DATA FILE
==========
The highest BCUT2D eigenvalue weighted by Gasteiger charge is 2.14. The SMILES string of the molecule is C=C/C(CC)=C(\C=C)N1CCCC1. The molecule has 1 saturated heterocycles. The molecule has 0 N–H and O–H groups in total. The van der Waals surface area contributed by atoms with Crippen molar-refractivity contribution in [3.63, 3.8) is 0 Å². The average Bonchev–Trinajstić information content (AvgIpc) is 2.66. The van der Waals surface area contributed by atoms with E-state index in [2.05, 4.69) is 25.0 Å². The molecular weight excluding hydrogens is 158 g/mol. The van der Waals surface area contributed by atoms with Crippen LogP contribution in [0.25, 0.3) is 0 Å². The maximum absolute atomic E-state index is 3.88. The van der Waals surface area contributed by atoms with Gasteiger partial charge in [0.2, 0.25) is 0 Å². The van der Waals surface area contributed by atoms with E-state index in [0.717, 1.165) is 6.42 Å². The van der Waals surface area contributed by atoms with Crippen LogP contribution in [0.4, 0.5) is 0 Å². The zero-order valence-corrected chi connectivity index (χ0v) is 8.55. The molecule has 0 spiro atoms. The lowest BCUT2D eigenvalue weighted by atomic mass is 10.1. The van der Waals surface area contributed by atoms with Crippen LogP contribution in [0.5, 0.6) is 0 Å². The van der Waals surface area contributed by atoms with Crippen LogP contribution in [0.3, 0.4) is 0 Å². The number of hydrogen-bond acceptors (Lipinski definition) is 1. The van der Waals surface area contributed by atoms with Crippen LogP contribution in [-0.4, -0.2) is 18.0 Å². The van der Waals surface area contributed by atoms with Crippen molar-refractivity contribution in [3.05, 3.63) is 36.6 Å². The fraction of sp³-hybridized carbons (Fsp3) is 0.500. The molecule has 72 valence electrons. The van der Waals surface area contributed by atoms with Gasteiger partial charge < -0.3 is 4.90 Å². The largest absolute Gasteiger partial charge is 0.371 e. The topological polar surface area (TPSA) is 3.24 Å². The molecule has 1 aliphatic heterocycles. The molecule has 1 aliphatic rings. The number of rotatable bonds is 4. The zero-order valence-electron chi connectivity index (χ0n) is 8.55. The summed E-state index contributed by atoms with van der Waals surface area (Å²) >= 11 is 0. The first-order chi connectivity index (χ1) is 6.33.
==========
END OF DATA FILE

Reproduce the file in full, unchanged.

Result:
The highest BCUT2D eigenvalue weighted by Gasteiger charge is 2.14. The SMILES string of the molecule is C=C/C(CC)=C(\C=C)N1CCCC1. The molecule has 1 saturated heterocycles. The molecule has 0 N–H and O–H groups in total. The van der Waals surface area contributed by atoms with Crippen molar-refractivity contribution in [3.63, 3.8) is 0 Å². The average Bonchev–Trinajstić information content (AvgIpc) is 2.66. The van der Waals surface area contributed by atoms with E-state index in [2.05, 4.69) is 25.0 Å². The molecular weight excluding hydrogens is 158 g/mol. The van der Waals surface area contributed by atoms with Crippen LogP contribution in [0.25, 0.3) is 0 Å². The maximum absolute atomic E-state index is 3.88. The van der Waals surface area contributed by atoms with Gasteiger partial charge in [0.2, 0.25) is 0 Å². The van der Waals surface area contributed by atoms with E-state index in [0.717, 1.165) is 6.42 Å². The van der Waals surface area contributed by atoms with Crippen LogP contribution in [0.4, 0.5) is 0 Å². The zero-order valence-corrected chi connectivity index (χ0v) is 8.55. The molecule has 0 spiro atoms. The lowest BCUT2D eigenvalue weighted by atomic mass is 10.1. The van der Waals surface area contributed by atoms with Crippen LogP contribution in [0.5, 0.6) is 0 Å². The van der Waals surface area contributed by atoms with Crippen LogP contribution in [0.3, 0.4) is 0 Å². The number of hydrogen-bond acceptors (Lipinski definition) is 1. The van der Waals surface area contributed by atoms with Crippen LogP contribution in [-0.4, -0.2) is 18.0 Å². The van der Waals surface area contributed by atoms with Crippen molar-refractivity contribution in [3.05, 3.63) is 36.6 Å². The fraction of sp³-hybridized carbons (Fsp3) is 0.500. The molecule has 72 valence electrons. The van der Waals surface area contributed by atoms with Gasteiger partial charge < -0.3 is 4.90 Å². The largest absolute Gasteiger partial charge is 0.371 e. The topological polar surface area (TPSA) is 3.24 Å². The molecule has 1 aliphatic heterocycles. The molecule has 1 aliphatic rings. The number of rotatable bonds is 4. The zero-order valence-electron chi connectivity index (χ0n) is 8.55. The summed E-state index contributed by atoms with van der Waals surface area (Å²) >= 11 is 0. The first-order chi connectivity index (χ1) is 6.33.